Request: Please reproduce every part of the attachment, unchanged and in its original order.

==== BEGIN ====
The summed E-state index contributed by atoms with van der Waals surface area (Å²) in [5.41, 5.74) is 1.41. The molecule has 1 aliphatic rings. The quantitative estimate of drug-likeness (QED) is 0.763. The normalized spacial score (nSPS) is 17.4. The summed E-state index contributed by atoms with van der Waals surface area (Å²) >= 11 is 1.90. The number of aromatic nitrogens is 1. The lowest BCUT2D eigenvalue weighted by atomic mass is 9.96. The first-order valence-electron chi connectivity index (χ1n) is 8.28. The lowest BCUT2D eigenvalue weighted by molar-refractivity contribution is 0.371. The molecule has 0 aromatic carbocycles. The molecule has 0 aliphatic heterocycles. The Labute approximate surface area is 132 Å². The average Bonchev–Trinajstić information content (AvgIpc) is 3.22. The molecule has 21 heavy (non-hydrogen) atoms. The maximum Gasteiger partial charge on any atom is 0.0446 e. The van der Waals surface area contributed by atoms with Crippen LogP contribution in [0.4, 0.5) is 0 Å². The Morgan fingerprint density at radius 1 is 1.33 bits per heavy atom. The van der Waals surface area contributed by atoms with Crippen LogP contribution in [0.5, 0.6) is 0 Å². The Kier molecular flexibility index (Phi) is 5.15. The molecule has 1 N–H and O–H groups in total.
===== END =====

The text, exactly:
The summed E-state index contributed by atoms with van der Waals surface area (Å²) in [5.41, 5.74) is 1.41. The molecule has 1 aliphatic rings. The quantitative estimate of drug-likeness (QED) is 0.763. The normalized spacial score (nSPS) is 17.4. The summed E-state index contributed by atoms with van der Waals surface area (Å²) >= 11 is 1.90. The number of aromatic nitrogens is 1. The lowest BCUT2D eigenvalue weighted by atomic mass is 9.96. The first-order valence-electron chi connectivity index (χ1n) is 8.28. The lowest BCUT2D eigenvalue weighted by molar-refractivity contribution is 0.371. The molecule has 0 aromatic carbocycles. The molecule has 0 aliphatic heterocycles. The Labute approximate surface area is 132 Å². The average Bonchev–Trinajstić information content (AvgIpc) is 3.22. The molecule has 21 heavy (non-hydrogen) atoms. The maximum Gasteiger partial charge on any atom is 0.0446 e. The van der Waals surface area contributed by atoms with Crippen LogP contribution in [0.4, 0.5) is 0 Å². The Morgan fingerprint density at radius 1 is 1.33 bits per heavy atom. The van der Waals surface area contributed by atoms with Crippen LogP contribution in [0.5, 0.6) is 0 Å². The Kier molecular flexibility index (Phi) is 5.15. The molecule has 1 N–H and O–H groups in total.